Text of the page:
by Michael J. Shapiro | October 05, 2017
In the wake of the Las Vegas shooting, M&C's Michael J. Shapiro spoke with Michael Susong, senior vice president of global risk services for iJET International. iJET works with about 800 international clients and conducts approximately 400 on-site security audits annually for major hoteliers around the world.
 
Do you think we'll see a lot of baggage scanning or inspection now at hotels upon check-in? Are we seeing a lot of this already internationally?
 
We don't see a lot of baggage scanning internationally. We do see it on a case-by-case basis, and usually it's driven by an event. After the attack in Mumbai a few years ago, we saw the hotelier who owned that chain significantly stepping up the technology scanners and wands. But even there, I can recall only a few times they were scanning all bags, and that was for a convention or event where they had a large number of parcels. So it's not common. And usually when you do see a hotelier with that capacity, they tend to raise and lower their protocols depending on a reported threat -- which is where we come in, to try and help appraise that threat.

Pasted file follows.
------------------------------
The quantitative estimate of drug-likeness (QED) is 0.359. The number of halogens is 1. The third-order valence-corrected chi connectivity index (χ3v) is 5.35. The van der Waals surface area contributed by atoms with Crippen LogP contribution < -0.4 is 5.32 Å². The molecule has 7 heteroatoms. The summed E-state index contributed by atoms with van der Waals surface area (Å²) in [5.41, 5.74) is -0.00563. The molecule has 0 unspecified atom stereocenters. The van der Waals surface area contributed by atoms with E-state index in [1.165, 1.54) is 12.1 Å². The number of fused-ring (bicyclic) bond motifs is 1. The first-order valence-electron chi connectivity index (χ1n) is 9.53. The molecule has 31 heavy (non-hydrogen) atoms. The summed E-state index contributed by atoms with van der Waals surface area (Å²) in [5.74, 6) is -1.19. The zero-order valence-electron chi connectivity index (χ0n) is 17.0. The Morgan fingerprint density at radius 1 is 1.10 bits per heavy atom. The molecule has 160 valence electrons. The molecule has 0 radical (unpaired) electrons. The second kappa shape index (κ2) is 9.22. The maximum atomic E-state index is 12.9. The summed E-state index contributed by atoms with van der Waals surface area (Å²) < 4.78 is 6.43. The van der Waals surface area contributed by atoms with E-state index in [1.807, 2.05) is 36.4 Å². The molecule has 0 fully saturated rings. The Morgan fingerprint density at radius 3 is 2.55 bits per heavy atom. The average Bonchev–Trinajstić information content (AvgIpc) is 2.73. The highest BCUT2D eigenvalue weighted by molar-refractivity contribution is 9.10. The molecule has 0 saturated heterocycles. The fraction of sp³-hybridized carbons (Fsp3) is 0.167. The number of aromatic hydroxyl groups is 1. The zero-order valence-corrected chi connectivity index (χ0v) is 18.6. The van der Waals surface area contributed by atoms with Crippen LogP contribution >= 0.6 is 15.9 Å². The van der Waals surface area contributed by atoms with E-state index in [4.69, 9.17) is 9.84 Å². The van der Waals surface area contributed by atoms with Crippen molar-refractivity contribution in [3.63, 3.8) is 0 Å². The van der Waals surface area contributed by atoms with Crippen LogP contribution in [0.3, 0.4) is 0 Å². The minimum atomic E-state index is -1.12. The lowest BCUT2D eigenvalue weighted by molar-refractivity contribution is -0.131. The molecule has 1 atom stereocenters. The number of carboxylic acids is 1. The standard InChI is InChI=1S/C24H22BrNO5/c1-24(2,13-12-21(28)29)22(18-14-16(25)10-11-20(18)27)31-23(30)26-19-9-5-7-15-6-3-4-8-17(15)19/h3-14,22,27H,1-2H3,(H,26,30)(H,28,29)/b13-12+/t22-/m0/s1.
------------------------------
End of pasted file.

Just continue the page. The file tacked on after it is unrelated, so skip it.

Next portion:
Will large hotels now be on a higher threat level and looking to employ this kind of technology from this point on?
 
If I had to predict, I'd say no, for a couple of reasons. The technology can be bought, but it's the training and the vigilance of your teams or your staff to use it properly that's important. Just look at the math: Mandalay Bay has 3,000 rooms. Assume three bags per room. That starts to approach 10,000 bags, in theory, every 24 hours. If you consider the practicality of it, as well as the diminished client experience -- not that security isn't important -- it's tough to execute.
 
Are there other practices that hotels can implement to reduce the possibility of such incidents?
 
To summarize, I would call it vigilance and protocol. Have the staff be more aware of what's going on front of house, and to some degree, back of house, that falls out of the norm -- and to have an easy, nonconfrontational protocol for getting word to the security teams. If there were to be an event similar to this -- or let's say a similar event in a large conference room -- they need to know what the egress protocol is, for people to get out. Some awareness of the physical infrastructure by local police and law enforcement is required, too, so if they do have to repsond, they know what they're dealing with.